She was very beautful  —Preceding unsigned comment added by (talk) 01:56, 14 October 2010 (UTC) 

Different Death[edit]

It says in the article that Medus was beheaded while sleeping. But there is also a popular version of it happening a different way. Perseus walked around only looking into his shield. Because he only saw her reflection he didn't turn to stone and killed her. —Preceding unsigned comment added by Giveittome667 (talkcontribs) 18:50, June 14, 2008

I believe you're thinking of Clash of the Titans, which is noted in Cultural depictions of Medusa and gorgons, but that detail has no place here. — TAnthonyTalk 06:03, 15 June 2008 (UTC)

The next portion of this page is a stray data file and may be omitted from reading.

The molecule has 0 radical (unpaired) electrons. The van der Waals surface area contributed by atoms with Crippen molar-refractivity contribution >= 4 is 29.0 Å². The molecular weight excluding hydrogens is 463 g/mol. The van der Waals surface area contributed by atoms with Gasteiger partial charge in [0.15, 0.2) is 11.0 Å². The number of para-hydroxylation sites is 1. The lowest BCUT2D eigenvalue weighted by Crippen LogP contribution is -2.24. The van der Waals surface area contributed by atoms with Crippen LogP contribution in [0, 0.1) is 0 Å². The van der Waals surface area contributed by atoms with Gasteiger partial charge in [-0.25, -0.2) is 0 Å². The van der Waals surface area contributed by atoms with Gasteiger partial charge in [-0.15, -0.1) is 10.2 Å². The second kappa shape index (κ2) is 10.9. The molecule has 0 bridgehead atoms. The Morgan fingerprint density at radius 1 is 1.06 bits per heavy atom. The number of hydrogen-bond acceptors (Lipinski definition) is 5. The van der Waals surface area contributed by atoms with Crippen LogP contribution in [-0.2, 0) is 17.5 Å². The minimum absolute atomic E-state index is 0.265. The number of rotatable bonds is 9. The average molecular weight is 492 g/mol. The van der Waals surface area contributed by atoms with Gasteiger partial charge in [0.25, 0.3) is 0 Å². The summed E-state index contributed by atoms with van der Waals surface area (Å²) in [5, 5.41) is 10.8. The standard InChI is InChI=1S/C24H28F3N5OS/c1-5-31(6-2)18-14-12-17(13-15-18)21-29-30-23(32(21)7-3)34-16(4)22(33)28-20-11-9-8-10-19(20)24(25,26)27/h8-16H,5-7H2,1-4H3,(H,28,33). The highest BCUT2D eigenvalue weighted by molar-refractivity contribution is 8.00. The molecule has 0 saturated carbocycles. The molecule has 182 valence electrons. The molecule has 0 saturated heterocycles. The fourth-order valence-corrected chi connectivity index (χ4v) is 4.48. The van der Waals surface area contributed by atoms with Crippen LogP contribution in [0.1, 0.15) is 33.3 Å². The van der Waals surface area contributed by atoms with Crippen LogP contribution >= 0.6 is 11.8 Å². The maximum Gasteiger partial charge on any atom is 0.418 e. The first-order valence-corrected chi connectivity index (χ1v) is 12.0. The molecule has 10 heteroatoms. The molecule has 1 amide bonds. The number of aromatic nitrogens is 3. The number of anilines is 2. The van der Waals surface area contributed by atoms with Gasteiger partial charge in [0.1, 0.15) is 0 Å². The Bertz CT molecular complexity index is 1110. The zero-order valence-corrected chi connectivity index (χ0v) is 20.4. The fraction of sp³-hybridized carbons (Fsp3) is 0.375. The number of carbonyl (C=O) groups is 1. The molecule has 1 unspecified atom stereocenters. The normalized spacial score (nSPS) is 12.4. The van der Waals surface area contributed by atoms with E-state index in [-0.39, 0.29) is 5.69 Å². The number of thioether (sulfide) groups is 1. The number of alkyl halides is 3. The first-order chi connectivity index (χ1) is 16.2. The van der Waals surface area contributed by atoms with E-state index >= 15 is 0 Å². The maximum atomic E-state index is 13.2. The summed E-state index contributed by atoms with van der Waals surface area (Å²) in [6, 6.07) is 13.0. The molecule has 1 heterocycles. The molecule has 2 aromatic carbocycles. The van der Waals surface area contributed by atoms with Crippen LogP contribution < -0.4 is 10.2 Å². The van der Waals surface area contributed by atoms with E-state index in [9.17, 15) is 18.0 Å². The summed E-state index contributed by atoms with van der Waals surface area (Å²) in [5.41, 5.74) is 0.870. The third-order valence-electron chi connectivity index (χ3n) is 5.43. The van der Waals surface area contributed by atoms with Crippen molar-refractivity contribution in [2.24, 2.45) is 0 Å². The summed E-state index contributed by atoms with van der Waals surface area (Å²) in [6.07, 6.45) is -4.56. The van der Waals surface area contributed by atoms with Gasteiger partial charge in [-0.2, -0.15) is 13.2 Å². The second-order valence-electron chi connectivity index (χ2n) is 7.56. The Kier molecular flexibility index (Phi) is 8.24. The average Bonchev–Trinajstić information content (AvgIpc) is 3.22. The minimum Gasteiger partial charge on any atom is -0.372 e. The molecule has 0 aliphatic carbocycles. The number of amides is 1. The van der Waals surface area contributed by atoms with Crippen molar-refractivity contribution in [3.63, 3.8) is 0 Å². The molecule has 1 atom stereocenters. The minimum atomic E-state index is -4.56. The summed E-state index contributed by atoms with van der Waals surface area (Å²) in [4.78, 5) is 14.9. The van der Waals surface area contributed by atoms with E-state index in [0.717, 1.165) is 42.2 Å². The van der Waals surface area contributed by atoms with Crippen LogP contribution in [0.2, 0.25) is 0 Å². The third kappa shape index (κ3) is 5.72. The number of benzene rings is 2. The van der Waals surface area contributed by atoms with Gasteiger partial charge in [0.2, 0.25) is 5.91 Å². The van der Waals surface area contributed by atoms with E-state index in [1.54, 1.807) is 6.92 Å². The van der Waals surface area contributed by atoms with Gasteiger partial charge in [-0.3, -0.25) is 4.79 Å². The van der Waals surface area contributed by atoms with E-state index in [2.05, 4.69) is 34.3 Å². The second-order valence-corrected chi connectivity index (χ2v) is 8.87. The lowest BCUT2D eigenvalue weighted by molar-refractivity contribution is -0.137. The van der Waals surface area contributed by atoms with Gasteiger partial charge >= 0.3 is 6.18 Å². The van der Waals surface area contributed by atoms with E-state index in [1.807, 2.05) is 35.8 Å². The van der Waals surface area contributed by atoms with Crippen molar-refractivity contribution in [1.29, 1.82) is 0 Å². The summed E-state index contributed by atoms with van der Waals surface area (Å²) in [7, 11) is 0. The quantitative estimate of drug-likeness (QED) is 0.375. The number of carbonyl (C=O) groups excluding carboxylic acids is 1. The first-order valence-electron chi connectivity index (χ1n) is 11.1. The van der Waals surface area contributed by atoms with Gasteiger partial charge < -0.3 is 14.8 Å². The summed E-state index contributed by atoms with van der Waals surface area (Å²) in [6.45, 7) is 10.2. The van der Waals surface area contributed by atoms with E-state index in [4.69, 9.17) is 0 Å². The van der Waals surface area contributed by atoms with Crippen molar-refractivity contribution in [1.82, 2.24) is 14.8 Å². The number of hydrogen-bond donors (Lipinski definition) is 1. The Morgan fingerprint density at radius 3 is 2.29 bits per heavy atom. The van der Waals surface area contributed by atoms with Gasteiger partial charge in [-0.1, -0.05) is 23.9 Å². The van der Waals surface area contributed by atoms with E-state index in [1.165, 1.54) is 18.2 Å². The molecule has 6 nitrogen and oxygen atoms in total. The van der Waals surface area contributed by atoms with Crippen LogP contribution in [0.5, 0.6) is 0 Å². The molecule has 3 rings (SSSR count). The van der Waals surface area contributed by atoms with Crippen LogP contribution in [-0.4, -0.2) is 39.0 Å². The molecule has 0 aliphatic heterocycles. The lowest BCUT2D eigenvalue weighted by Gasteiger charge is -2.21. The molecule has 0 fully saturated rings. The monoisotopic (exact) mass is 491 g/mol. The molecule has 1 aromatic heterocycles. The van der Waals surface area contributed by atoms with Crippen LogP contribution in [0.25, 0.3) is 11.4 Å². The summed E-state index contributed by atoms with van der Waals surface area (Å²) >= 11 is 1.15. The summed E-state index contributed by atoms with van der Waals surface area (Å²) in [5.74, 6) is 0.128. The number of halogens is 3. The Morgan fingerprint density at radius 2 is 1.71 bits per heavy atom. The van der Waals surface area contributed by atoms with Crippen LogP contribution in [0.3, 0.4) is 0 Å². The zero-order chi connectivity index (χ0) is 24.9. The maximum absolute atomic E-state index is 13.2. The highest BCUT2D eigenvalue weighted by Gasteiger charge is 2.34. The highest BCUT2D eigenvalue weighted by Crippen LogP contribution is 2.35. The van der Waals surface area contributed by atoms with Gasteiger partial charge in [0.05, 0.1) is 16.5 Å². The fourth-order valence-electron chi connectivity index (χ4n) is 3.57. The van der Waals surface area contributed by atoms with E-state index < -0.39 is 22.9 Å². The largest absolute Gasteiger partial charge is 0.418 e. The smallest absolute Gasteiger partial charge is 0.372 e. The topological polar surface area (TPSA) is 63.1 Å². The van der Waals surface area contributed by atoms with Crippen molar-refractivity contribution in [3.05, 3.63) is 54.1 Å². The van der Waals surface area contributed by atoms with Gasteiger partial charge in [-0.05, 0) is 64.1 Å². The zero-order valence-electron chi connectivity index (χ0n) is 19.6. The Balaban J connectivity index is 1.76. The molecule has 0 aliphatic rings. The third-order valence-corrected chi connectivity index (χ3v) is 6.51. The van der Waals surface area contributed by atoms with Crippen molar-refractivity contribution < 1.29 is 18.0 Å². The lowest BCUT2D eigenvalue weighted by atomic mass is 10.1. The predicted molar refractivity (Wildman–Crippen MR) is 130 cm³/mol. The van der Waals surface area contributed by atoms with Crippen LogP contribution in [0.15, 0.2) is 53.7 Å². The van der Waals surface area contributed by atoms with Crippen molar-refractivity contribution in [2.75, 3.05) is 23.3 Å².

Actualy all the versions I read Perseus used a poilshed sheild given to him by the gods that reflected every thing before it, Medusa's relection was safe to look apon and he used to creep up on medusa and cut her head off. This verson I have read in books that predates "Clash of the Titans" so I think it deserves a mention. Unfortunatly I don't have any links to prove my point at the moment so I need look it up which my take some time.FSAB (talk) 13:13, 11 July 2008 (UTC)
well my latin teacher and all of my friends latin teachers say she was beheaded by perseus whilst awake. It was because he got a shield from Athena and hermes and it was polished so he could see her reflection and did not need to look at her directly. He then cut of her head. —Preceding unsigned comment added by (talk) 18:42, 4 March 2010 (UTC)
He had a helmet of invisibility too. She was with her two sisters asleep in a cave. Never heard of him having a stand up fight against her. [1] --Savonneux (talk) 00:02, 18 May 2010 (UTC)

Bot-generated content[edit]